12:27 (User NVT): Team departing house to answer What Are You Playing and produce a clean bill of health for the premises.

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Enter to win a very good boy in Neverwinter: A Darkfish Fey Wolf mount for PC in honor of Mists of Barovia

To celebrate the arrival of Mists of Barovia for Neverwinter on PC this week, PWE has kindly given Massively OP 30 mount keys to give away to our readers! Suratuk’s Darkfish Fey Wolf mount grants +80% Movement Speed and offers three Insignia slots. And he’s such a good boy! Lookit that face! (PWE assures me he doesn’t bite.)

The codes can be redeemed only once per account and expire at the end of 2020, and the mounts are bind-on-pickup. Critically, the mounts are redeemable on PC only, so if you’re a console person, you can skip this one! The keys should work for all PC players except those located in Russia, China, Korea, Egypt, Hong Kong, Macao, Taiwan, and Vietnam.

Read on to enter to win!

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The Daily Grind: Would you play Star Wars Galaxies if it relaunched today?

Star Wars Galaxies is 15 years old now, and it was just about seven years ago that SOE announced it was slated for execution. Naturally, it’s been a big topic for us this week; several of our staff even joined together on the largest emulator to stream it on Tuesday. Smed even dropped by to show his support for the game and the emu.

At the end of our stream, MJ and I were chatting about why we don’t really play the emulator more. For MJ, it was the lack of a strong social environment, and if you saw how many people were botting in the cantina, you’d understand why the emu is superficially lacking in that area. For me, it’s the lack of permanence for that server, as well as the lack of features and the lack of what I’d consider a functional economy in its current state.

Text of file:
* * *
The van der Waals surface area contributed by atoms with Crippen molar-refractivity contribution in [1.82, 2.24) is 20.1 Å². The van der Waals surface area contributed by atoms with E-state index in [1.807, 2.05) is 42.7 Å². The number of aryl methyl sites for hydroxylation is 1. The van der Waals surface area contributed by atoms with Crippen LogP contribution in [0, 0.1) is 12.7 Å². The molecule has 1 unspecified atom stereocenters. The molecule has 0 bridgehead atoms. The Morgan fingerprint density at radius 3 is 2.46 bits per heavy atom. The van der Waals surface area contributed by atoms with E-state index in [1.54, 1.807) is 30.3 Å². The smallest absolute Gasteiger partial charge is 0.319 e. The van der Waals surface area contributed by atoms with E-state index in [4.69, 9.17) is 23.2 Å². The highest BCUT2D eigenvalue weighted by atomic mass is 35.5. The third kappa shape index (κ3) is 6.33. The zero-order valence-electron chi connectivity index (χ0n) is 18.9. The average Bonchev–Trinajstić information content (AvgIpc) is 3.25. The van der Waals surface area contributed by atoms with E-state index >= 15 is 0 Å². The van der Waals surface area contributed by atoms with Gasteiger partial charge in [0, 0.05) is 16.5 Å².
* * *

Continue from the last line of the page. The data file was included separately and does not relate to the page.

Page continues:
And yet, if a company legally released Star Wars Galaxies again right now, with all the features it had at its sunset and a clean economy and enough players to make the server ecosystem work properly, I would pretty much head right on over and get busy living, and there’d be a big fight on Massively OP over who got to helm the weekly column on the game. To this day, it’s still the MMORPG experience I am searching for, and I am clearly not alone.

Would you play Star Wars Galaxies if it relaunched today?

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Enter to win a copy of Will to Live Online from AlphaSoft and MOP!

Here’s a new one for us: Will to Live Online hit Steam early access back in April. Developer AlphaSoft calls it an “MMORPG-shooter whose action takes place in a severe post-apocalyptic world” – a survival game, in other words. “Explore the world, engage in fights with mutants and other survivors, join the clans in the struggle for existence and prove your right to Live.” It includes basic crafting, quests, survival mechanics like hunting, character development, dungeons, raids, and yes, player-to-player trade. It’s expected to launch next year, but in the meantime, it’s on Steam.

Want to give it a go right now? AlphaSoft has issued Massively OP a bundle of keys for the B2P game, normally worth $14.99 apiece on Steam, to distribute to our readers. There are no regional restrictions, other than the caveat that the game must be available to you on Steam for you to use the key. Read on to enter to win!

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Massively OP Podcast Episode 176: Guild Wars 2, The Crew 2, and Elder Scrolls too

On this week’s show, Bree and Justin agree that two is the best number in the world, especially when it comes to video games! It’s a hodge-podge of topics, including Guild Wars 2’s latest episode, The Crew 2’s launch, Trion Worlds’ Gazillion acquisition, and more!

It’s the Massively OP Podcast, an action-packed hour of news, tales, opinions, and gamer emails! And remember, if you’d like to send in your own letter to the show, use the “Tips” button in the top-right corner of the site to do so.

Listen to the show right now:

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The Daily Grind: Do you want to see a battle royale mode in any live MMORPGs?

Literally nothing is sacred, and no video game franchise seems capable of escaping the pull of the battle royale, as my trip to a kiddie arcade proved this weekend. Not even PAC-MAN is safe.

Strange to me, however, is that so few existing MMORPGs have sidled up to the subgenre. We see MOBAs and shooters tacking it on left and right, and yeah, games like Maverick are working on bridging the genres, but nothing in existing MMOs. It’s weird, right? It seems like it would be super easy to just whip up a new battle royale battleground or arena in MMOs with PvP sidegames. They’re made for this sort of enclosed PvP minigame.

Battle royale does nothing for me, but dang, it’d be nice to see some MMOs get a cut of that easy money, which I’m sure they’d reinvest back into the RPG part of the game. Right, guys? Guys??

Do you want to see battle royale in any live MMORPGs? Which one might best be suited for it?